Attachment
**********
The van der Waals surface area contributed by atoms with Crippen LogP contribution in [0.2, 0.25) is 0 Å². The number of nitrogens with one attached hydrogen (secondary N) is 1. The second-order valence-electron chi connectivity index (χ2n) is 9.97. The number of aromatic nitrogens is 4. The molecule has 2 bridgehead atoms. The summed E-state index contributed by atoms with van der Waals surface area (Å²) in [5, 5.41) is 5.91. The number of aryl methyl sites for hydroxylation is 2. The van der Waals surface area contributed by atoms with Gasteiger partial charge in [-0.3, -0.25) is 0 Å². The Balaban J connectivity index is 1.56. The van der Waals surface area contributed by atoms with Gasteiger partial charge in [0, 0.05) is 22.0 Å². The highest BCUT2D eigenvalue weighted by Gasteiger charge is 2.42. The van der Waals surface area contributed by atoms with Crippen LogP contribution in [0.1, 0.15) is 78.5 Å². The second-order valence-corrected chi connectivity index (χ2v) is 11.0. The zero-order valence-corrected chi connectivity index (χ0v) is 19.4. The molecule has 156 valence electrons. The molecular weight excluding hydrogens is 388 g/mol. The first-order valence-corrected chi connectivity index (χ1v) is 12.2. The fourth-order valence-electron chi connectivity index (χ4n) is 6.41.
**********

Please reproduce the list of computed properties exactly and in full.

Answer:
The van der Waals surface area contributed by atoms with Crippen LogP contribution in [0.2, 0.25) is 0 Å². The number of nitrogens with one attached hydrogen (secondary N) is 1. The second-order valence-electron chi connectivity index (χ2n) is 9.97. The number of aromatic nitrogens is 4. The molecule has 2 bridgehead atoms. The summed E-state index contributed by atoms with van der Waals surface area (Å²) in [5, 5.41) is 5.91. The number of aryl methyl sites for hydroxylation is 2. The van der Waals surface area contributed by atoms with Gasteiger partial charge in [-0.3, -0.25) is 0 Å². The Balaban J connectivity index is 1.56. The van der Waals surface area contributed by atoms with Gasteiger partial charge in [0, 0.05) is 22.0 Å². The highest BCUT2D eigenvalue weighted by Gasteiger charge is 2.42. The van der Waals surface area contributed by atoms with Crippen LogP contribution in [0.1, 0.15) is 78.5 Å². The second-order valence-corrected chi connectivity index (χ2v) is 11.0. The zero-order valence-corrected chi connectivity index (χ0v) is 19.4. The molecule has 156 valence electrons. The molecular weight excluding hydrogens is 388 g/mol. The first-order valence-corrected chi connectivity index (χ1v) is 12.2. The fourth-order valence-electron chi connectivity index (χ4n) is 6.41.